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Asean Affairs  18 May 2011

Asia needs better water management

By  David Swartzemtruber

AseanAffairs     18 May 2011

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Throughout Asia whether a country is big or small, floods pose a problem and the loss of life is usually higher than in more developed countries, where there are more advanced water management and early warning systems.

It is good news, therefore , when Vietnam announces its first regional flood warning system in the five most flood-prone central Vietnam provinces.

The provinces are Quang Binh, Quang Tri, Thua Thien-Hue, Quang Nam and Quang Ngai and the system took three years to develop. More than 70 automatic gauges and weather stations had been installed, Hydro Meteorological and Environment centre director Nguyen Dinh Luong said yesterday.

National Hydro Meteorological Service director Bui Van Duc told Viet Nam News that the new system was fast and accurate. It takes only 3-6 hours for floods to hit downstream in the central part of Vietnam due to its narrow shape, he said. Now it would take 30 minutes to get a flood warning from the time rain started to fall upstream, compared to two hours previously, Duc said.

"Measurements used to be taken manually and put into reports to be sent out via telephone or radio links, which made the whole process time-consuming."

It was especially difficult during extreme events like typhoons.

However, Deputy Minister of Natural Resources and Environment Nguyen Van Duc said the density of gauging stations in the new system still remained low compared to advanced countries. The warning system expands to the rest of central Vietnam early next year.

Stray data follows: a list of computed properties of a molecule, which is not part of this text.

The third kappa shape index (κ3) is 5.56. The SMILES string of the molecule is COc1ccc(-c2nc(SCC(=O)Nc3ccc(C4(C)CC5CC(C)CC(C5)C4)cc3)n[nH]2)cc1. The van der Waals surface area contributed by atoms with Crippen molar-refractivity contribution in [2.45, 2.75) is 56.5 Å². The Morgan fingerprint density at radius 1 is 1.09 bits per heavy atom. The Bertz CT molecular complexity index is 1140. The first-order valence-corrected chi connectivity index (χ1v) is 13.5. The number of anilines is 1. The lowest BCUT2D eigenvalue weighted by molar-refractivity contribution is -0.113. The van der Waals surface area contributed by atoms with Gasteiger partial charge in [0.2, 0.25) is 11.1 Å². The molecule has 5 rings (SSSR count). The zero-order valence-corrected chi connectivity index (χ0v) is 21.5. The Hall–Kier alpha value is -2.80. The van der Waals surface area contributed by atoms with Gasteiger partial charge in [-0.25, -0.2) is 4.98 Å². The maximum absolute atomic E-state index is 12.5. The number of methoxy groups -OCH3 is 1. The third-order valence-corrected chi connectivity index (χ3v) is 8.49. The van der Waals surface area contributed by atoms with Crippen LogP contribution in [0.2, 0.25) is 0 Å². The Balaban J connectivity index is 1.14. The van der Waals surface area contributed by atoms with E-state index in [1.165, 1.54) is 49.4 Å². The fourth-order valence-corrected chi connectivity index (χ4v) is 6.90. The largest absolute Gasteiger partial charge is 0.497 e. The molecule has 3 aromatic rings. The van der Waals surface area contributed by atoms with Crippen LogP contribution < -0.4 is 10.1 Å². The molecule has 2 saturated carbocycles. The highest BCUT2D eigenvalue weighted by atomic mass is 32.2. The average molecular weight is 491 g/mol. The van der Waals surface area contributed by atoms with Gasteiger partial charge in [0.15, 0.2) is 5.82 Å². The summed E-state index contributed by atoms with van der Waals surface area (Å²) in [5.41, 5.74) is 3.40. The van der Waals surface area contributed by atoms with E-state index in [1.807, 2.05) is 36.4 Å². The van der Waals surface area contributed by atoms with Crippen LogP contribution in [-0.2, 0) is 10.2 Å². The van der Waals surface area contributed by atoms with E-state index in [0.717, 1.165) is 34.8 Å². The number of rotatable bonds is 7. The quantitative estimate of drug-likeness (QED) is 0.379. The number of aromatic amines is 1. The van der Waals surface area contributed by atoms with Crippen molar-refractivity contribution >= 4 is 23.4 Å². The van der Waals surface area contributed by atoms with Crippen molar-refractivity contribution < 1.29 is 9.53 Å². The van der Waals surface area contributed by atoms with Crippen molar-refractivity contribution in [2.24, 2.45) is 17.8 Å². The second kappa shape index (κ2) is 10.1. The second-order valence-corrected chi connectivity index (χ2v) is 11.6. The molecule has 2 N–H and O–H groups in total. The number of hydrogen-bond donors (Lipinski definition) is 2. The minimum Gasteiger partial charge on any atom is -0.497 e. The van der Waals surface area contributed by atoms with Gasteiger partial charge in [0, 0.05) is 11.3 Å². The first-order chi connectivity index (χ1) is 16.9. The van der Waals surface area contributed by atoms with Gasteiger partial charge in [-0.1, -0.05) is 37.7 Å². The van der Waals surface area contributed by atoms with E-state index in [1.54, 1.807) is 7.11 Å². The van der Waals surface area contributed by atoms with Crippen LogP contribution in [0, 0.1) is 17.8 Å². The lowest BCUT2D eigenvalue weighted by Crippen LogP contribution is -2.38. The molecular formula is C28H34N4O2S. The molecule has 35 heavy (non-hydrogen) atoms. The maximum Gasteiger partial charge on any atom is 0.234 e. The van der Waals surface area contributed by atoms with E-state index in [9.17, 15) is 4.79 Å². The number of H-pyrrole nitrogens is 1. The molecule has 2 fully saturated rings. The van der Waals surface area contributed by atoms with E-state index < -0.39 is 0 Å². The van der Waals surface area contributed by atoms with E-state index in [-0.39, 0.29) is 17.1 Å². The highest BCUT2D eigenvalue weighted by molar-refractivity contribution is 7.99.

Floods in the central region in October 2010 alone killed almost 200 people, left 35 missing with another 200 injured. They caused property losses estimated at VND13.5 trillion (US$642 million) to the already poorest areas of the country.

A plan has been approved to develop a nationwide hydro meteorological network by 2020 to make the whole country prepared for floods and disasters.

Funding for the project came from the Italian government that provided US$3.67 billion and VND15 billion (US$715,000) from the Vietnamese government. Italian company CAE was the project contractor.

Paul A. Ebeling, Jnr

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This year in Thailand-what next?

AseanAffairs   04 January 2011
By David Swartzentruber      

It is commonplace in journalism to write two types of articles at the transition point between the year that has passed and the New Year. As this writer qualifies as an “old hand” in observing Thailand with a track record dating back 14 years, it is time take a shot at what may unfold in Thailand in 2011.

The first issue that can’t be answered is the health of Thailand’s beloved King Bhumibol, who is now 83 years old. He is the world's longest reigning monarch, but elaborate birthday celebrations in December failed to mask concern over his health. More


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